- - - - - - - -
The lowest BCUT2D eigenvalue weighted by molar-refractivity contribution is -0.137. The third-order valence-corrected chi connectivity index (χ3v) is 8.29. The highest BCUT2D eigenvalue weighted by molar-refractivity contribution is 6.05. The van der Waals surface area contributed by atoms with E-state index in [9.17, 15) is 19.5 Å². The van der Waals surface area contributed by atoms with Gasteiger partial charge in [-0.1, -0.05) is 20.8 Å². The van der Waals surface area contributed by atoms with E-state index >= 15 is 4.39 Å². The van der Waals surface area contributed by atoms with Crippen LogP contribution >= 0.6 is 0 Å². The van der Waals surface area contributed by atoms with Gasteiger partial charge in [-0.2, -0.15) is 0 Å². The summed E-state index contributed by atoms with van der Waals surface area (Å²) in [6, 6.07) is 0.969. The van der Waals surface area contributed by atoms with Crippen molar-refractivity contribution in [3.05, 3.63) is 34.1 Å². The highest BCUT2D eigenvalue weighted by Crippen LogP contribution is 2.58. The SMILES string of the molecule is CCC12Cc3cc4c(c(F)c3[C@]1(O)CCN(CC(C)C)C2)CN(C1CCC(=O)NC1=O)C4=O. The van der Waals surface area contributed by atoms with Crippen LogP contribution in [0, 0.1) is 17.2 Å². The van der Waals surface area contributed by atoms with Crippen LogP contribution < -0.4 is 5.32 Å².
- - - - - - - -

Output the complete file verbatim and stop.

The lowest BCUT2D eigenvalue weighted by molar-refractivity contribution is -0.137. The third-order valence-corrected chi connectivity index (χ3v) is 8.29. The highest BCUT2D eigenvalue weighted by molar-refractivity contribution is 6.05. The van der Waals surface area contributed by atoms with E-state index in [9.17, 15) is 19.5 Å². The van der Waals surface area contributed by atoms with Gasteiger partial charge in [-0.1, -0.05) is 20.8 Å². The van der Waals surface area contributed by atoms with E-state index >= 15 is 4.39 Å². The van der Waals surface area contributed by atoms with Crippen LogP contribution >= 0.6 is 0 Å². The van der Waals surface area contributed by atoms with Gasteiger partial charge in [-0.2, -0.15) is 0 Å². The summed E-state index contributed by atoms with van der Waals surface area (Å²) in [6, 6.07) is 0.969. The van der Waals surface area contributed by atoms with Crippen molar-refractivity contribution in [3.05, 3.63) is 34.1 Å². The highest BCUT2D eigenvalue weighted by Crippen LogP contribution is 2.58. The SMILES string of the molecule is CCC12Cc3cc4c(c(F)c3[C@]1(O)CCN(CC(C)C)C2)CN(C1CCC(=O)NC1=O)C4=O. The van der Waals surface area contributed by atoms with Crippen LogP contribution in [0, 0.1) is 17.2 Å². The van der Waals surface area contributed by atoms with Crippen LogP contribution < -0.4 is 5.32 Å².